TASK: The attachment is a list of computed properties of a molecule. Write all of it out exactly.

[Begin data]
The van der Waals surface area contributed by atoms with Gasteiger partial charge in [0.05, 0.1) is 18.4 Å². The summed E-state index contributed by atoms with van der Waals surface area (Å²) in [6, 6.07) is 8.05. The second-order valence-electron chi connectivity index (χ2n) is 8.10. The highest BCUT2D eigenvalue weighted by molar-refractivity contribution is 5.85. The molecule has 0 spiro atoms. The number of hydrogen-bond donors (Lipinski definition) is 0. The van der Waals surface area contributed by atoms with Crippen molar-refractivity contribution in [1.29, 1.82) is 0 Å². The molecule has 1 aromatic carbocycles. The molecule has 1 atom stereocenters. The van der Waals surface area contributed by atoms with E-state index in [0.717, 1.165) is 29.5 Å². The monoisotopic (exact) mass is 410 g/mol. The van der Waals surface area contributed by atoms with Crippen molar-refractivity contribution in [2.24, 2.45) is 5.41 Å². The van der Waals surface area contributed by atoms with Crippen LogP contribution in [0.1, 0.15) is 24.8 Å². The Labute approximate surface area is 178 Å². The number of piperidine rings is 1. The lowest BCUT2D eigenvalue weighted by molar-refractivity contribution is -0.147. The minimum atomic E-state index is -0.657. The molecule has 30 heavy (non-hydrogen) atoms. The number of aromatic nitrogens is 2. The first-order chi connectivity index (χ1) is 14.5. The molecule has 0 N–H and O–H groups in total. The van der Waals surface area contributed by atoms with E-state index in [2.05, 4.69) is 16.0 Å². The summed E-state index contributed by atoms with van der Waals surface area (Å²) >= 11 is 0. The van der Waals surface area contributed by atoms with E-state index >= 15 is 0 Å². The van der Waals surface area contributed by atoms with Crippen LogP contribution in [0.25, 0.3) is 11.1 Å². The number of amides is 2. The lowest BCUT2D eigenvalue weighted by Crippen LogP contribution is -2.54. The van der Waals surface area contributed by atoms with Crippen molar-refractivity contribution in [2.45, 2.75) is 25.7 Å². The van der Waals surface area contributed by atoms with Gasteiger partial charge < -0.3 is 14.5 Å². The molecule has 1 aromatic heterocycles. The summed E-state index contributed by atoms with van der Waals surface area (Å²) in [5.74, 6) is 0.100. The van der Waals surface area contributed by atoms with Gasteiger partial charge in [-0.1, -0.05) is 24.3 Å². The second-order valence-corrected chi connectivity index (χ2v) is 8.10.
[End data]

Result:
The van der Waals surface area contributed by atoms with Gasteiger partial charge in [0.05, 0.1) is 18.4 Å². The summed E-state index contributed by atoms with van der Waals surface area (Å²) in [6, 6.07) is 8.05. The second-order valence-electron chi connectivity index (χ2n) is 8.10. The highest BCUT2D eigenvalue weighted by molar-refractivity contribution is 5.85. The molecule has 0 spiro atoms. The number of hydrogen-bond donors (Lipinski definition) is 0. The van der Waals surface area contributed by atoms with Crippen molar-refractivity contribution in [1.29, 1.82) is 0 Å². The molecule has 1 aromatic carbocycles. The molecule has 1 atom stereocenters. The van der Waals surface area contributed by atoms with E-state index in [0.717, 1.165) is 29.5 Å². The monoisotopic (exact) mass is 410 g/mol. The van der Waals surface area contributed by atoms with Crippen molar-refractivity contribution in [2.24, 2.45) is 5.41 Å². The van der Waals surface area contributed by atoms with Crippen LogP contribution in [0.1, 0.15) is 24.8 Å². The Labute approximate surface area is 178 Å². The number of piperidine rings is 1. The lowest BCUT2D eigenvalue weighted by molar-refractivity contribution is -0.147. The minimum atomic E-state index is -0.657. The molecule has 30 heavy (non-hydrogen) atoms. The number of aromatic nitrogens is 2. The first-order chi connectivity index (χ1) is 14.5. The molecule has 0 N–H and O–H groups in total. The van der Waals surface area contributed by atoms with E-state index in [2.05, 4.69) is 16.0 Å². The summed E-state index contributed by atoms with van der Waals surface area (Å²) >= 11 is 0. The van der Waals surface area contributed by atoms with E-state index >= 15 is 0 Å². The van der Waals surface area contributed by atoms with Crippen LogP contribution in [0.25, 0.3) is 11.1 Å². The number of amides is 2. The lowest BCUT2D eigenvalue weighted by Crippen LogP contribution is -2.54. The van der Waals surface area contributed by atoms with Crippen molar-refractivity contribution in [2.45, 2.75) is 25.7 Å². The van der Waals surface area contributed by atoms with Gasteiger partial charge < -0.3 is 14.5 Å². The molecule has 1 aromatic heterocycles. The summed E-state index contributed by atoms with van der Waals surface area (Å²) in [5.74, 6) is 0.100. The van der Waals surface area contributed by atoms with Gasteiger partial charge in [-0.1, -0.05) is 24.3 Å². The second-order valence-corrected chi connectivity index (χ2v) is 8.10.